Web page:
December 11, 2012

More rules more often

If you've read about my recent travels to Far North Queensland, you'll have seen this sign before, but I love it. It would never have occurred to me to remove a coconut until I saw it.

I've written about the plethora of rules in Australia before (Aussie rules, November 2010, and Darn crazy Aussie rule of the week, March 2012), and I daresay this won't be the last. Because sometimes I find I am affected by them to such an extent that I either have to lie down in a darkened room; scream or curse loudly; laugh; or write about them.

Last Saturday we went to a company 'do' at a venue in The Valley. We were with friends and my particular friend went up to the bar to replenish our drinks. He asked for a bottle of red wine, but was informed by the barman that licensing laws did not permit him to serve a bottle. So my friend asked for four glasses of red wine. The glasses were not small and the barman realised as he poured that between them they held the equivalent of a bottle of wine. So, is it an elves and safety law? No, it can't be. It was much riskier for my friend to wend his way across the dance floor and negotiate an almost imperceptible little step carrying four full glasses than a bottle. Perhaps it's so he wouldn't leave the premises and try to peddle liquor in The Valley?

The following day we went for a walk along the cliffs beyond Kangaroo Point. It was very warm and eventually we fancied an ice cream. You could choose either one or two scoops in a cone or two scoops in a little tub. Not being fond of cones, I asked if I could have one scoop in a tub. That wasn't possible, the girl behind the counter in the cafe explained. 'Oh, in that case I'd better have one scoop in a cone, if that's the rule,' I said, my words dripping with sarcasm. But it was wasted on her, and I didn't get what I wanted.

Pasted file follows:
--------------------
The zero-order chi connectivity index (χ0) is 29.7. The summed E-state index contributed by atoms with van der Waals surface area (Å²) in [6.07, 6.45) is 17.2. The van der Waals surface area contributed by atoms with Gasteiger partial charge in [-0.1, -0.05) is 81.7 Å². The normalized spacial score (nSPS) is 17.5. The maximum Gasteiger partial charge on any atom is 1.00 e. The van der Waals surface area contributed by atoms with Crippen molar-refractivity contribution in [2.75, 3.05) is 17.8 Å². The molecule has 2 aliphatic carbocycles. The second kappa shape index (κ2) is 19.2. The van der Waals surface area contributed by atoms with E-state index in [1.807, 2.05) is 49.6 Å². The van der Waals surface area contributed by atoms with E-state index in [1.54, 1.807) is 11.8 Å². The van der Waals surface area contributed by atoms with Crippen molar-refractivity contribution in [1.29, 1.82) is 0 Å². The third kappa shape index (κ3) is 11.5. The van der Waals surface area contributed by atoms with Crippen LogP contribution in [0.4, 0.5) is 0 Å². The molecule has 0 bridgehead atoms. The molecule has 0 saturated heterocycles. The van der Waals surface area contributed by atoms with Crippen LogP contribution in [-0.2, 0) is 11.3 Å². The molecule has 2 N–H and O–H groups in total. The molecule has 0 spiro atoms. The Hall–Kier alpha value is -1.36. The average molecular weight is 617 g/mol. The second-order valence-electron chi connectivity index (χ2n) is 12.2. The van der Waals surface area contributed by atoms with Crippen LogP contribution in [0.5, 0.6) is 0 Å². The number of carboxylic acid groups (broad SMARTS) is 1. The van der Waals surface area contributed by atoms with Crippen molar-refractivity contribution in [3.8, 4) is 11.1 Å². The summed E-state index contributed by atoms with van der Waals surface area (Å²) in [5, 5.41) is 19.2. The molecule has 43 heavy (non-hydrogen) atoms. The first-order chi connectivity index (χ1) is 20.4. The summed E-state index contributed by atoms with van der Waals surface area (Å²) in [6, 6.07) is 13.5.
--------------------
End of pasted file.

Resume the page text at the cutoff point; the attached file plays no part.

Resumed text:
Sometimes I miss initiative and discretion (as in, the faculty of discerning).

We must have only walked for about half an hour but in that time came across two do-and-don't signs.
The 'park assets' I assume are the railings between the path and the cliffs and around the little rock promontories. But I am unsure about 'the proper recreational use of the cliffs'. That's open to all sorts of misinterpretation I would imagine, but I think Council means abseiling.

In the need-to-lie-down category of frustration at Aussie rules are parking fines. A friend told me recently that her husband had gained two in one relatively short journey. I can quite believe it. I'm sure he isn't a particularly reckless driver, but he is from England, a country of gloriously consistent speed limits. There, wherever you drive on a motorway, the maximum permitted speed is always, always, always 70 miles/hour. Here, it varies enormously, often without apparent rhyme or reason.